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Inaugural Managers to Lead New Vernal Pool Reserve

November 6, 2012

UC Merced has hired two experienced leaders to help create a natural reserve out of the open land adjacent to campus, and share management duties.

Steve Shackelton, former National Parks Service leader and chief ranger in Yosemite, began work this fall. He will co-manage the planned reserve with Chris Swarth, an ornithologist and wetlands ecologist who spent more than 20 years managing the Jug Bay Wetlands Sanctuary in Maryland. Swarth begins work in January.

The Sierra Nevada Research Institute oversees the reserve on behalf of the campus, and will take the lead on seeking inclusion in the University of California's Natural Reserve System.

Shackelton and Swarth will expand the reserve's business plan and develop detailed outreach programs so students and community members can have supervised access to the grasslands and the pools that form after winter rains and flourish in the spring, only to dry up as the weather warms.

“Their skills complement each other wonderfully, and will provide the stewardship for these precious vernal pools and the grasslands adjacent to the campus,” SNRI Executive Director David Hosley said of the two men.

In 2001, the vernal pool land was set aside as part of the more than $11 million grant that provided land for the UC Merced campus through the David and Lucile Packard Foundation.

The preserved land was part of the 7,030-acre Virginia Smith Trust parcel. The grant arrangement included creation of the 5,030-acre conservation preserve of sensitive vernal pool habitat and facilitated creation of a 750-acre UC natural reserve for scientific study in rolling ranchland northeast of the city.

The agreement also triggered the release of $15 million in state-approved habitat acquisition funds from the Wildlife Conservation Board to ensure the conservation of key wetland and vernal pool resources in the surrounding area.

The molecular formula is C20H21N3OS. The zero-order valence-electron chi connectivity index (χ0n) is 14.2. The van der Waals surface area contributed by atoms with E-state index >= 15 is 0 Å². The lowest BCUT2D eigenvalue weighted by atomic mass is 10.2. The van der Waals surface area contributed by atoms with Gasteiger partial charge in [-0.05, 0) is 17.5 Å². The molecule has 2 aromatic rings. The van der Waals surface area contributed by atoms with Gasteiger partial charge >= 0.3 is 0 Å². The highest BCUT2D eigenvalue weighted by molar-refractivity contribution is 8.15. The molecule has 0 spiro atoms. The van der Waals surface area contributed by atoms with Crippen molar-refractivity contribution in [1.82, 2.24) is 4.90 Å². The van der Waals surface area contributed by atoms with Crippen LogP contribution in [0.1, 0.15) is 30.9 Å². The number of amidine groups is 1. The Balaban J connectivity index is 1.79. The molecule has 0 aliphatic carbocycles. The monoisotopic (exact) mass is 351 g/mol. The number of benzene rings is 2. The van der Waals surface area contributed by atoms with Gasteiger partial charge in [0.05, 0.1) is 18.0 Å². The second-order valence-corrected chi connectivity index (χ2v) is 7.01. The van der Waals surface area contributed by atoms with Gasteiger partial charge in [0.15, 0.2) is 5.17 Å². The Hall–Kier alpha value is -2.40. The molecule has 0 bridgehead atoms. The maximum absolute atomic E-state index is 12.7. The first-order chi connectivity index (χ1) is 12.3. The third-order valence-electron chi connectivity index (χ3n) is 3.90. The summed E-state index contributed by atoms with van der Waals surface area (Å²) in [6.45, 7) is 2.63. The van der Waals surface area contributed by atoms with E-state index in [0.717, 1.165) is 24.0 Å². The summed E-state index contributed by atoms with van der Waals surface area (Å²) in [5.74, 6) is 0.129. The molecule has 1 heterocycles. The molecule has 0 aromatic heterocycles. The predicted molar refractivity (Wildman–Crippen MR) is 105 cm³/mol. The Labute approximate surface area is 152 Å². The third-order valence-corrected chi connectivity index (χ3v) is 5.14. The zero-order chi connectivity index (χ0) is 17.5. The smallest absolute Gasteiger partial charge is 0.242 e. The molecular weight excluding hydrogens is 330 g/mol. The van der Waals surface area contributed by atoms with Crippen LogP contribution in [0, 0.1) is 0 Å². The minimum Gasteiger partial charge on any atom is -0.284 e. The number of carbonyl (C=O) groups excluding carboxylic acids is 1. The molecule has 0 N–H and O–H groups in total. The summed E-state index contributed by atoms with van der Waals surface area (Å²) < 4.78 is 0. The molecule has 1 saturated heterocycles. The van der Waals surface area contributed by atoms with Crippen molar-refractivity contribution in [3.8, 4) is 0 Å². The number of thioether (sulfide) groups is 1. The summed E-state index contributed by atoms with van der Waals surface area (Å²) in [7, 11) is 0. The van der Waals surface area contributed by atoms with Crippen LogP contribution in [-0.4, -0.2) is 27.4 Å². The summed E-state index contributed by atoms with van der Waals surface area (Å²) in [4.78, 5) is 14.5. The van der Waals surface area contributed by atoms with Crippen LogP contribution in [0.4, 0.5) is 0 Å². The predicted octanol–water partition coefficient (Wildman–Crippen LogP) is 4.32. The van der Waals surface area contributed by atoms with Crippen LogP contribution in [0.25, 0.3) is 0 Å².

An additional gift of $2 million in 2002, by the William and Flora Hewlett Foundation, has helped maintain the habitat and will now help with the active management of the land.

Becoming part of the UC Natural Reserve System means the land would be part of a system of more than 30 reserves across California used by students, faculty and other researchers to study the natural systems and processes of the diverse environments.

 “It is a unique conservancy area for California, and we want this to be a community resource, as well,” Bales said. “We want the community to be able to view these rich and beautiful ecosystems and learn about the birds, plants and vernal pool fauna.”

In addition to sharing the vernal-pools-management job, Shackelton will work with management Professor Erik Rolland on a range of projects related to national and international conservation of parks and protected lands, including models of sustainability for California's state parks and conservation of open space in Asia and other parts of the world.

Swarth, who has been a research ecologist and biology instructor since 1979, will teach part time, as well, in the School of Natural Sciences. He taught biology at UC Berkeley, and served as a part-time faculty member in the Johns Hopkins University, Kreiger School of Advanced Academic Programs.

The UC Natural Reserve System is a network of protected natural areas throughout California. Its 38 sites include more than 750,000 acres, making it the largest university-administered reserve system in the world. Before UC Merced’s reserve can be included, the reserve board must give the OK, and the UC Board of Regents must also approve the plan.

It could be a year or more before the plan is approved.